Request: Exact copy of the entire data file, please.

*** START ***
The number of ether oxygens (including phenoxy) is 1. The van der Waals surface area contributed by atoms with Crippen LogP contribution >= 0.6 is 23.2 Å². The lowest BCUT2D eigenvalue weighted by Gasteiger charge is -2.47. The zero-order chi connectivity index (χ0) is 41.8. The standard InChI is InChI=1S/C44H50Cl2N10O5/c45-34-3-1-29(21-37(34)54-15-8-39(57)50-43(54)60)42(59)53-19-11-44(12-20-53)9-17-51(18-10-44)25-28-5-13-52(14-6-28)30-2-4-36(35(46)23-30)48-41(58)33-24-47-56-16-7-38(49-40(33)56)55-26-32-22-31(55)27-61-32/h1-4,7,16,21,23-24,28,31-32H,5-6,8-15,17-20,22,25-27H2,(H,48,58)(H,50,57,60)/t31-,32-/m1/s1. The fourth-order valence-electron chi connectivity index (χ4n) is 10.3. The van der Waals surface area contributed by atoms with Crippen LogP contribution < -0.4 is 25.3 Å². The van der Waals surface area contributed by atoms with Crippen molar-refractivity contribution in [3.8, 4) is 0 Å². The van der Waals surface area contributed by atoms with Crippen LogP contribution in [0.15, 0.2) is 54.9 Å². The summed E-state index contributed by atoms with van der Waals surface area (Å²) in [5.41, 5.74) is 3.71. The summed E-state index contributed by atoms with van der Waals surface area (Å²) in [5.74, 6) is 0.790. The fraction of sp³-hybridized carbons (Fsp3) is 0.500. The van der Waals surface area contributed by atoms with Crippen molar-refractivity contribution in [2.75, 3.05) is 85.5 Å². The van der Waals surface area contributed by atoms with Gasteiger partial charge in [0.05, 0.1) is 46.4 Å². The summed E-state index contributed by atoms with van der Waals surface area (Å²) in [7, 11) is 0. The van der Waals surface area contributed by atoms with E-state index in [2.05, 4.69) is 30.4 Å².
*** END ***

The number of ether oxygens (including phenoxy) is 1. The van der Waals surface area contributed by atoms with Crippen LogP contribution >= 0.6 is 23.2 Å². The lowest BCUT2D eigenvalue weighted by Gasteiger charge is -2.47. The zero-order chi connectivity index (χ0) is 41.8. The standard InChI is InChI=1S/C44H50Cl2N10O5/c45-34-3-1-29(21-37(34)54-15-8-39(57)50-43(54)60)42(59)53-19-11-44(12-20-53)9-17-51(18-10-44)25-28-5-13-52(14-6-28)30-2-4-36(35(46)23-30)48-41(58)33-24-47-56-16-7-38(49-40(33)56)55-26-32-22-31(55)27-61-32/h1-4,7,16,21,23-24,28,31-32H,5-6,8-15,17-20,22,25-27H2,(H,48,58)(H,50,57,60)/t31-,32-/m1/s1. The fourth-order valence-electron chi connectivity index (χ4n) is 10.3. The van der Waals surface area contributed by atoms with Crippen LogP contribution < -0.4 is 25.3 Å². The van der Waals surface area contributed by atoms with Crippen molar-refractivity contribution in [3.8, 4) is 0 Å². The van der Waals surface area contributed by atoms with Crippen LogP contribution in [0.15, 0.2) is 54.9 Å². The summed E-state index contributed by atoms with van der Waals surface area (Å²) in [5.41, 5.74) is 3.71. The summed E-state index contributed by atoms with van der Waals surface area (Å²) in [5.74, 6) is 0.790. The fraction of sp³-hybridized carbons (Fsp3) is 0.500. The van der Waals surface area contributed by atoms with Crippen molar-refractivity contribution in [2.75, 3.05) is 85.5 Å². The van der Waals surface area contributed by atoms with Gasteiger partial charge in [0.05, 0.1) is 46.4 Å². The summed E-state index contributed by atoms with van der Waals surface area (Å²) in [7, 11) is 0. The van der Waals surface area contributed by atoms with E-state index in [2.05, 4.69) is 30.4 Å².